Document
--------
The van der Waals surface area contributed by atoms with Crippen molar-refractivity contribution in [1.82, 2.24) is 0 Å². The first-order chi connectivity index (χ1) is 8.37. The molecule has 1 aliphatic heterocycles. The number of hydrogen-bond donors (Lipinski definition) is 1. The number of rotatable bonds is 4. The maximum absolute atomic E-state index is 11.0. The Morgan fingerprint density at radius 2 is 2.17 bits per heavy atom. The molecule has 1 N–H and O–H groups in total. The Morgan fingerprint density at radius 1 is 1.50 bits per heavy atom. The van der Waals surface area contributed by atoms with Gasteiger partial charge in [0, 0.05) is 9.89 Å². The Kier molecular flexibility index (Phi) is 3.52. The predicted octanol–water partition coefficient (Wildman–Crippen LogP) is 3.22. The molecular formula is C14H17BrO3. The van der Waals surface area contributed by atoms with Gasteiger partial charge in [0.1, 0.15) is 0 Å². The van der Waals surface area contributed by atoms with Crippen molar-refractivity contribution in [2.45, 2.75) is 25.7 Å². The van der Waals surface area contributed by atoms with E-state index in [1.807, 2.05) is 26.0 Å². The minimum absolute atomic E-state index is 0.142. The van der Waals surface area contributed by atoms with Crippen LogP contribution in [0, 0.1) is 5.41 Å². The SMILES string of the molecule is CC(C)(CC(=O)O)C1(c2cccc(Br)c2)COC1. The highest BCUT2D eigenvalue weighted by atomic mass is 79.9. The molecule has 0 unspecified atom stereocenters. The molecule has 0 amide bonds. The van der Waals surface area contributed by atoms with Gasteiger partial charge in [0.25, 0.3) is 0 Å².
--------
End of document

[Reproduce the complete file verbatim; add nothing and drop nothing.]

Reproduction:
The van der Waals surface area contributed by atoms with Crippen molar-refractivity contribution in [1.82, 2.24) is 0 Å². The first-order chi connectivity index (χ1) is 8.37. The molecule has 1 aliphatic heterocycles. The number of hydrogen-bond donors (Lipinski definition) is 1. The number of rotatable bonds is 4. The maximum absolute atomic E-state index is 11.0. The Morgan fingerprint density at radius 2 is 2.17 bits per heavy atom. The molecule has 1 N–H and O–H groups in total. The Morgan fingerprint density at radius 1 is 1.50 bits per heavy atom. The van der Waals surface area contributed by atoms with Gasteiger partial charge in [0, 0.05) is 9.89 Å². The Kier molecular flexibility index (Phi) is 3.52. The predicted octanol–water partition coefficient (Wildman–Crippen LogP) is 3.22. The molecular formula is C14H17BrO3. The van der Waals surface area contributed by atoms with Gasteiger partial charge in [0.1, 0.15) is 0 Å². The van der Waals surface area contributed by atoms with Crippen molar-refractivity contribution in [2.45, 2.75) is 25.7 Å². The van der Waals surface area contributed by atoms with E-state index in [1.807, 2.05) is 26.0 Å². The minimum absolute atomic E-state index is 0.142. The van der Waals surface area contributed by atoms with Crippen LogP contribution in [0, 0.1) is 5.41 Å². The SMILES string of the molecule is CC(C)(CC(=O)O)C1(c2cccc(Br)c2)COC1. The highest BCUT2D eigenvalue weighted by atomic mass is 79.9. The molecule has 0 unspecified atom stereocenters. The molecule has 0 amide bonds. The van der Waals surface area contributed by atoms with Gasteiger partial charge in [0.25, 0.3) is 0 Å².